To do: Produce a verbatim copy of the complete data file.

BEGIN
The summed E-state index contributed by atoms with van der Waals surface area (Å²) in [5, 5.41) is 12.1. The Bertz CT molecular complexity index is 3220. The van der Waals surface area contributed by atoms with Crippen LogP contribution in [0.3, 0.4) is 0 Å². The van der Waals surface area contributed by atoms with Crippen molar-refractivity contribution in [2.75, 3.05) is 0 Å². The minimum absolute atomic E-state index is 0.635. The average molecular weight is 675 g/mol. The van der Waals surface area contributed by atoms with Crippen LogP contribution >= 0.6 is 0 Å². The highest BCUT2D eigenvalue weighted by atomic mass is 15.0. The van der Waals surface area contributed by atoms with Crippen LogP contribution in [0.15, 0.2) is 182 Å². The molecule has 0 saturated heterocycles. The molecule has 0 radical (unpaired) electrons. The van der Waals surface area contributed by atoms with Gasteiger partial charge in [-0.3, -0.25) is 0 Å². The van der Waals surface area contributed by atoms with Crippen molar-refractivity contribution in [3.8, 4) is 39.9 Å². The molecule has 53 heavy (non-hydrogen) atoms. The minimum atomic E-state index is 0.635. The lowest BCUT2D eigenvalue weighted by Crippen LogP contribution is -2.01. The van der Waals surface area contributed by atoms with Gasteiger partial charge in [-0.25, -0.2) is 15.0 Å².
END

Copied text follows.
The summed E-state index contributed by atoms with van der Waals surface area (Å²) in [5, 5.41) is 12.1. The Bertz CT molecular complexity index is 3220. The van der Waals surface area contributed by atoms with Crippen LogP contribution in [0.3, 0.4) is 0 Å². The van der Waals surface area contributed by atoms with Crippen molar-refractivity contribution in [2.75, 3.05) is 0 Å². The minimum absolute atomic E-state index is 0.635. The average molecular weight is 675 g/mol. The van der Waals surface area contributed by atoms with Crippen LogP contribution >= 0.6 is 0 Å². The highest BCUT2D eigenvalue weighted by atomic mass is 15.0. The van der Waals surface area contributed by atoms with Crippen LogP contribution in [0.15, 0.2) is 182 Å². The molecule has 0 saturated heterocycles. The molecule has 0 radical (unpaired) electrons. The van der Waals surface area contributed by atoms with Gasteiger partial charge in [-0.3, -0.25) is 0 Å². The van der Waals surface area contributed by atoms with Crippen molar-refractivity contribution in [3.8, 4) is 39.9 Å². The molecule has 53 heavy (non-hydrogen) atoms. The minimum atomic E-state index is 0.635. The lowest BCUT2D eigenvalue weighted by Crippen LogP contribution is -2.01. The van der Waals surface area contributed by atoms with Gasteiger partial charge in [-0.25, -0.2) is 15.0 Å².